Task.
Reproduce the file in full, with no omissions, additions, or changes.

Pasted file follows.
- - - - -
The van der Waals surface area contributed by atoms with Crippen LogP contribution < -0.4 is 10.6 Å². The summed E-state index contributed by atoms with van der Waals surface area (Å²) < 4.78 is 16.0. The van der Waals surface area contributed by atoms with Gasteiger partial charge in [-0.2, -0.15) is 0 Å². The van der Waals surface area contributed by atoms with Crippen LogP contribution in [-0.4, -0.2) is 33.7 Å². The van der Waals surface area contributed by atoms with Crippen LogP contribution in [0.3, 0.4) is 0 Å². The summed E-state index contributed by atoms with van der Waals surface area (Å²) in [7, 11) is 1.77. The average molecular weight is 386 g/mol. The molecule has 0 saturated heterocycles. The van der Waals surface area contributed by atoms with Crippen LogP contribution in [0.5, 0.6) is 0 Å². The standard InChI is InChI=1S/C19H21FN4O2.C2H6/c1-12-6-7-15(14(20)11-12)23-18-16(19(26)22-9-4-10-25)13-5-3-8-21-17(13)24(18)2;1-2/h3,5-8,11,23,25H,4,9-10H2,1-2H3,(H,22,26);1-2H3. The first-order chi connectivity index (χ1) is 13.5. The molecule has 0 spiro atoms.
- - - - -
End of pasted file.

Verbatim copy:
The van der Waals surface area contributed by atoms with Crippen LogP contribution < -0.4 is 10.6 Å². The summed E-state index contributed by atoms with van der Waals surface area (Å²) < 4.78 is 16.0. The van der Waals surface area contributed by atoms with Gasteiger partial charge in [-0.2, -0.15) is 0 Å². The van der Waals surface area contributed by atoms with Crippen LogP contribution in [-0.4, -0.2) is 33.7 Å². The van der Waals surface area contributed by atoms with Crippen LogP contribution in [0.3, 0.4) is 0 Å². The summed E-state index contributed by atoms with van der Waals surface area (Å²) in [7, 11) is 1.77. The average molecular weight is 386 g/mol. The molecule has 0 saturated heterocycles. The van der Waals surface area contributed by atoms with Crippen LogP contribution in [0.5, 0.6) is 0 Å². The standard InChI is InChI=1S/C19H21FN4O2.C2H6/c1-12-6-7-15(14(20)11-12)23-18-16(19(26)22-9-4-10-25)13-5-3-8-21-17(13)24(18)2;1-2/h3,5-8,11,23,25H,4,9-10H2,1-2H3,(H,22,26);1-2H3. The first-order chi connectivity index (χ1) is 13.5. The molecule has 0 spiro atoms.